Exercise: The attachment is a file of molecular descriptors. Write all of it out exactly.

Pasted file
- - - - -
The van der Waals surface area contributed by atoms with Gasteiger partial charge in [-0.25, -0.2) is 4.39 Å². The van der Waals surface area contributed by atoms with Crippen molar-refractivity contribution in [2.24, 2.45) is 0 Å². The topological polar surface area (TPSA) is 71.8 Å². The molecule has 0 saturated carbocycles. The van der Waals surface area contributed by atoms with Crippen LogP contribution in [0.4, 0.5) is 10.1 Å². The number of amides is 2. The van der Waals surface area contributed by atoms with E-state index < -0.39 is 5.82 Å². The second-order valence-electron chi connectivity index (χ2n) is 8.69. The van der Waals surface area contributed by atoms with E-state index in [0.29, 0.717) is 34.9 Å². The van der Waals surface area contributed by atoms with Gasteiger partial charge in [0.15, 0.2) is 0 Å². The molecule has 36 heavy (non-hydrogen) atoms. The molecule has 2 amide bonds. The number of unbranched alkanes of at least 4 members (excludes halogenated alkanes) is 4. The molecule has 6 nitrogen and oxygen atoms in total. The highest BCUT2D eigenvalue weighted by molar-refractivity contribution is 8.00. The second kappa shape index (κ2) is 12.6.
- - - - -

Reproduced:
The van der Waals surface area contributed by atoms with Gasteiger partial charge in [-0.25, -0.2) is 4.39 Å². The van der Waals surface area contributed by atoms with Crippen molar-refractivity contribution in [2.24, 2.45) is 0 Å². The topological polar surface area (TPSA) is 71.8 Å². The molecule has 0 saturated carbocycles. The van der Waals surface area contributed by atoms with Crippen LogP contribution in [0.4, 0.5) is 10.1 Å². The number of amides is 2. The van der Waals surface area contributed by atoms with E-state index < -0.39 is 5.82 Å². The second-order valence-electron chi connectivity index (χ2n) is 8.69. The van der Waals surface area contributed by atoms with E-state index in [0.29, 0.717) is 34.9 Å². The van der Waals surface area contributed by atoms with Gasteiger partial charge in [0.15, 0.2) is 0 Å². The molecule has 36 heavy (non-hydrogen) atoms. The molecule has 2 amide bonds. The number of unbranched alkanes of at least 4 members (excludes halogenated alkanes) is 4. The molecule has 6 nitrogen and oxygen atoms in total. The highest BCUT2D eigenvalue weighted by molar-refractivity contribution is 8.00. The second kappa shape index (κ2) is 12.6.